Rain Gear for Backpackers (Fit and Pattern)
Ultralight backpackers are often drawn to the lightest possible gear. Often, minimum weight comes with significant sacrifices in form and function. After looking at a photo of the Enlightened Equipment Visp Jacket, and noting its pocket-less design, you too may be balking at the apparent “over-simplification” of the jacket’s design.
However, consider many features that backpackers value that are often sacrificed in ultralight rain jackets:
- lack of layering volume underneath
- Over-simplified pattern that limits range-of-motion
- Short arms and waist hem
- No or minimal means of adjusting fit in the hood, or at the wrists and hem
- No or minimal means of adjusting ventilation through zips and other closures
- poorly-breathable fabric (e.g., silnylon)
The Enlightened Equipment Visp Rain Jacket doesn’t skimp on any of these important features for backpacking. In particular, when you consider that the jacket is targeted to the long-distance hiking community, it does these things very well:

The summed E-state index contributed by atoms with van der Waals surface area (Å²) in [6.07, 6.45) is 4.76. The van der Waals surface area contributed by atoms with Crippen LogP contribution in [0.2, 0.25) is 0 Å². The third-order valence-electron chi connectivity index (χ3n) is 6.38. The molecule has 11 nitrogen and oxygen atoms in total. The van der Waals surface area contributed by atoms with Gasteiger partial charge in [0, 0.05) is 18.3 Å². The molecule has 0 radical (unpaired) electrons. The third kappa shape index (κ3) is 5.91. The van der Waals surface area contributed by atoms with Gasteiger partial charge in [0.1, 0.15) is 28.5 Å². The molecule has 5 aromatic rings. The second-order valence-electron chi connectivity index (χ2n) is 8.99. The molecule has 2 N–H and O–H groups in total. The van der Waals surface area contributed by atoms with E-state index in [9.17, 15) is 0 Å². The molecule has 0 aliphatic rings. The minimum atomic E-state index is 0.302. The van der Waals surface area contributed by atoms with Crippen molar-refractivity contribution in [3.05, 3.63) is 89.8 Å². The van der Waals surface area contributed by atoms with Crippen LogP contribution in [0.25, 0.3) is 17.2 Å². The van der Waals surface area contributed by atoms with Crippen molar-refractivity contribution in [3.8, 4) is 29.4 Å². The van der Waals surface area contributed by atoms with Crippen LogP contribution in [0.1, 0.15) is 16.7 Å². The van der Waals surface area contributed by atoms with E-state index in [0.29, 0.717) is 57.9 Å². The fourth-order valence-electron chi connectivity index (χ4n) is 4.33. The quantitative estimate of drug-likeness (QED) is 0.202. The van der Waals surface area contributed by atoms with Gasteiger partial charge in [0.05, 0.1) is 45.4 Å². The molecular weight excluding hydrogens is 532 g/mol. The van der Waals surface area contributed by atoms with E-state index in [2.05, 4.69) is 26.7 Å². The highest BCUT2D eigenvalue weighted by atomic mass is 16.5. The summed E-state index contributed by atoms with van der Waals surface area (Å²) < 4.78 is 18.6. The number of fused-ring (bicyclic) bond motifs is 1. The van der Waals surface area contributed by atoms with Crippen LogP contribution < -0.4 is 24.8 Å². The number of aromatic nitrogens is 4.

- provides a design that performs very well while wearing it in the rain (highly breathable fabric, good ventilation, well-considered cut)
- saves as much weight as possible (light fabric, light zippers, and other notions, no pockets) so it doesn’t impact your pack weight much while it’s stowed
- Still retains functionality (adjustable where it needs to be, pit zips optional).
Breathability: MVTR 75,000 Fabrics
High MVTR levels are a nice marketing feature that helps manufacturers sell jackets to users who don’t understand the relationships between breathability and ventilation, or how to manage ventilation effectively when hiking in a sustained rain.
Even at this level of breathability (MVTR of 75,000+), the Enlightened Equipment Visp Rain Jacket still won’t breathe well enough to keep you dry and cool when slogging uphill at a moderate pace (MET 6-8+) while wearing a pack.
At lower metabolic rates (e.g., MET 4-6) in cooler temperatures, the breathability of this fabric is quite sufficient for most users, especially if you compare this to a jacket made of fabrics with MVTR of less than 15,000 (assuming the same test).